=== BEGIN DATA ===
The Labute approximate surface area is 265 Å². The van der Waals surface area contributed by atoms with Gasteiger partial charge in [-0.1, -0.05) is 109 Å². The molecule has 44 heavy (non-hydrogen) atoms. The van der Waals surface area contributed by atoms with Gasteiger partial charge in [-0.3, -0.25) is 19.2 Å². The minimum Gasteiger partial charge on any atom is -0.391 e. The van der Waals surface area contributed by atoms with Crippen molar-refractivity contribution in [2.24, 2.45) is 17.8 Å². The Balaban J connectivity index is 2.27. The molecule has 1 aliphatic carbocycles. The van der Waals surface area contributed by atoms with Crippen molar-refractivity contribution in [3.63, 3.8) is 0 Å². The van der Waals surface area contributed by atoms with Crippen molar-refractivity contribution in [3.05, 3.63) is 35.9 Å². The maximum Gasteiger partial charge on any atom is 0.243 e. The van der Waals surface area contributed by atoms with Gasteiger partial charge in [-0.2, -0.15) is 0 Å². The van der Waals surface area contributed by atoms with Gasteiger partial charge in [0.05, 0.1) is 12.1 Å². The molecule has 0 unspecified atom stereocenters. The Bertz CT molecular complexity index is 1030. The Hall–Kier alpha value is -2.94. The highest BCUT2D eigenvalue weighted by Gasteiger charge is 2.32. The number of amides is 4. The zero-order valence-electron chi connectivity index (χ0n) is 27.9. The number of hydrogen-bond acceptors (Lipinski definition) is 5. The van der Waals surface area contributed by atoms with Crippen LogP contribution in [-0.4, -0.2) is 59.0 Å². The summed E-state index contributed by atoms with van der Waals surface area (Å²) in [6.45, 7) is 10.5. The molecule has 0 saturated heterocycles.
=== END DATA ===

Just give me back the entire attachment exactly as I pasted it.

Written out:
The Labute approximate surface area is 265 Å². The van der Waals surface area contributed by atoms with Gasteiger partial charge in [-0.1, -0.05) is 109 Å². The molecule has 44 heavy (non-hydrogen) atoms. The van der Waals surface area contributed by atoms with Gasteiger partial charge in [-0.3, -0.25) is 19.2 Å². The minimum Gasteiger partial charge on any atom is -0.391 e. The van der Waals surface area contributed by atoms with Crippen molar-refractivity contribution in [2.24, 2.45) is 17.8 Å². The Balaban J connectivity index is 2.27. The molecule has 1 aliphatic carbocycles. The van der Waals surface area contributed by atoms with Crippen molar-refractivity contribution in [3.63, 3.8) is 0 Å². The van der Waals surface area contributed by atoms with Crippen molar-refractivity contribution in [3.05, 3.63) is 35.9 Å². The maximum Gasteiger partial charge on any atom is 0.243 e. The van der Waals surface area contributed by atoms with Gasteiger partial charge in [-0.2, -0.15) is 0 Å². The van der Waals surface area contributed by atoms with Gasteiger partial charge in [0.05, 0.1) is 12.1 Å². The molecule has 0 unspecified atom stereocenters. The Bertz CT molecular complexity index is 1030. The Hall–Kier alpha value is -2.94. The highest BCUT2D eigenvalue weighted by Gasteiger charge is 2.32. The number of amides is 4. The zero-order valence-electron chi connectivity index (χ0n) is 27.9. The number of hydrogen-bond acceptors (Lipinski definition) is 5. The van der Waals surface area contributed by atoms with Crippen LogP contribution in [-0.4, -0.2) is 59.0 Å². The summed E-state index contributed by atoms with van der Waals surface area (Å²) in [6.45, 7) is 10.5. The molecule has 0 saturated heterocycles.